“We are allowing ourselves to be ever-more entranced by the unsifted trivia of life. To value a split-focus life…is above all to squeeze out potential time and space for reflection, which is the real sword in the stone needed to thrive in a complex, ever-shifting new world. In the name of efficiency, we are diluting some of the essential qualities that make us human.” –Maggie Jackson
In my last job as an employee, I acted as a sort of efficiency steward for a team of HR professionals. I partnered with them to understand their workflows and find ways to help them do more work, better work, and at a faster rate. I really enjoyed it. My work felt rewarding, I could see the benefits of my efforts, and it was fun to piece together new processes.
Looking back, however, I see that I missed so many opportunities for a deeper understanding – an understanding that could have allowed me to create a solution that actually stuck for that team. Instead, I forced the implementation of a software system that the team mostly hated. Are they able to do more, better, faster with this new system? Maybe, but I know I could have offered a better solution if I’d taken more time to truly understand their work and how they wanted to be more efficient.
Worshipping efficiency in fields like manufacturing, where much of the work is done by machines, makes sense. Worshipping efficiency when humans are doing the work, though? I’m not so sure. Not only do we lose depth, richness, and nuance, we also kid ourselves by thinking that we can actually be efficient in today’s workplace.
Point #1: It’s nearly impossible to be highly efficient in our organizations today. Efficiency – meaning the ability to accomplish something with minimal wasted time or effort – requires an ability to focus deeply and without constant distraction, which we all know is often impossible in our modern workplaces. We bought into the idea that doing lots of things at once meant we were being efficient, but studies have shown that multi-tasking can actually makes you less efficient and less effective. We would all be more productive if we would just allow ourselves to focus on one task at a time.
We’re expected to instantly respond to emails, calls, and chats. We’re bombarded with visits to our desk or the sounds of conversations taking place next door. Our brains are forgetting how to be wholly absorbed in a topic, and we all think we have ADHD. If I’m not diligent enough about “shutting off” when I write or need to do something else that takes focus, I can hardly get through 10 minutes without some kind of ping from a device or urge to see what’s going on in social media. It’s no wonder it takes us so long to do things well in this day and age!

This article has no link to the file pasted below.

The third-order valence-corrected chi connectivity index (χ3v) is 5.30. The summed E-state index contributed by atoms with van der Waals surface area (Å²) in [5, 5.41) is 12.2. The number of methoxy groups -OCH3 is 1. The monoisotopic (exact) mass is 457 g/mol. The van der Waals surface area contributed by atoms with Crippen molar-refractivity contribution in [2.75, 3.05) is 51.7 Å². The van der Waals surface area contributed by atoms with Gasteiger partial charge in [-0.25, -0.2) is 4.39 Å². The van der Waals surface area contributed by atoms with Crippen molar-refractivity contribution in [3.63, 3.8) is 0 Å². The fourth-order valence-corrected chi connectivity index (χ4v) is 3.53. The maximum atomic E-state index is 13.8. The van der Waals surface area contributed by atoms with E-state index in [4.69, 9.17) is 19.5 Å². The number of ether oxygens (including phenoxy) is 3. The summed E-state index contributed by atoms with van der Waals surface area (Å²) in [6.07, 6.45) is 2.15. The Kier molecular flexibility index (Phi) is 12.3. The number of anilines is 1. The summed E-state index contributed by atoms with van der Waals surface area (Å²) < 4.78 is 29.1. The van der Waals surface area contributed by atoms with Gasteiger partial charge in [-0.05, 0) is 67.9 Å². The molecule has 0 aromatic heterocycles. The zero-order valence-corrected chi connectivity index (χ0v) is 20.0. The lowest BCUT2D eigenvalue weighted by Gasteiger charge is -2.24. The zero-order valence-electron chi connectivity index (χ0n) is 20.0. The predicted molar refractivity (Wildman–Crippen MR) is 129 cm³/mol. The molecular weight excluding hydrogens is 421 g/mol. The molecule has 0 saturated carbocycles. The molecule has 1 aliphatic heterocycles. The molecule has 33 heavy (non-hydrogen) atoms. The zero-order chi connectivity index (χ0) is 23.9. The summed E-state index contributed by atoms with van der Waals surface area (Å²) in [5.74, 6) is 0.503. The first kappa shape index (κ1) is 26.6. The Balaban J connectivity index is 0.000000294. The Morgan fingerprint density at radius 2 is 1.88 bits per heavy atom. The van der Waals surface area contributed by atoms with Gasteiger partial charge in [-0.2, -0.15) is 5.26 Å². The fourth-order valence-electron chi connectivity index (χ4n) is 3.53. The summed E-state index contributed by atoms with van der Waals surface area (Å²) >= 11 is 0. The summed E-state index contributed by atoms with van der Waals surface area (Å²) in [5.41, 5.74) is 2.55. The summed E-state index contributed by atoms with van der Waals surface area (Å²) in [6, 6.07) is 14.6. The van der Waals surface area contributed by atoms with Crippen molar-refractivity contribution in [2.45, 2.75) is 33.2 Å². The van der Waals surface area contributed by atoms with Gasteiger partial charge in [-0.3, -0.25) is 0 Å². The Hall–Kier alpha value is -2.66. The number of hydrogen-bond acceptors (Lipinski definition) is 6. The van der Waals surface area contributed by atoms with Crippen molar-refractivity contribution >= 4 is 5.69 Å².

The next time you feel bad about not being “efficient enough,” I would encourage you to push back against the workplace culture that asks you to be available every second of your workday. I would also encourage you to practice minimizing distractions in your downtime so that your brain can re-learn how to focus and concentrate.
Point #2: Efficiency can only take us so far. Increased efficiency in our lives can free up time to do the things that we enjoy or that intrigue us, but it isn’t the end of the story. There can be a lot to gain by being inefficient. For example, it makes me nuts when my sweetie is driving and won’t take the most direct route to where we’re going; but then we stumble upon new parts of the city or our neighborhood that I’ve never seen before, and the little detours actually become something to appreciate. Sure, we might be a few minutes late to wherever we’re going, but getting lost exposes us to new places and deepens our understanding of where we are.
We can let the machines worry about the efficiency needs in our lives. What will really set organizations and candidates apart in this new world of work is an ability to focus deeply, learn quickly, and appreciate nuance. It’s time for us and our workplaces to value going deeper, even when it’s messy or seemingly “inefficient.” If we don’t nurture what makes us different from machines – our ability to understand complex ideas, emotions, and create new ways of being – how will we move ahead in this new digital age?
If you’re interested in nurturing the part of you that can think deeply, enrich ideas, and go a step farther than efficiency can, here are 3 things I’m practicing in my own life that seem to be working:
- Make time for reflection. You cannot build off of what you experience today without chewing on, writing about, or wrestling with it. So many of us skip reflection in the pursuit of the next exciting or familiar thing, which robs us of the deep understanding that we need in this new world of work.
- Stay open. Our brain’s left hemisphere looks for information that confirms what it already knows to be true. Our right hemisphere, on the other hand, is much more open to new understanding. Seek ideas that are different from the ones you already have. Do something creative in order to reap the benefits of what your right hemisphere has to offer.
- Allow yourself to be absorbed. When was the last time that you really got into the flow with something? When have you lost track of time? Do more of that. When you allow yourself to really focus (read: phone off, email chimes silenced, all 19 internet tabs closed), it becomes much easier to focus over time. Think of your ability to concentrate as a muscle and oscillate between periods of intense focus and relaxation.
I’ll leave you with a quote that I love from Winifred Gallagher:
“Paying rapt attention, whether to a trout stream or a novel, a do-it-yourself project or a prayer, increases your capacity for concentration, expands your inner boundaries, and lifts your spirits, but more important, it simply makes you feel that life is worth living.”
Know someone who’s tired of hearing about efficiency? Consider passing this post on to them!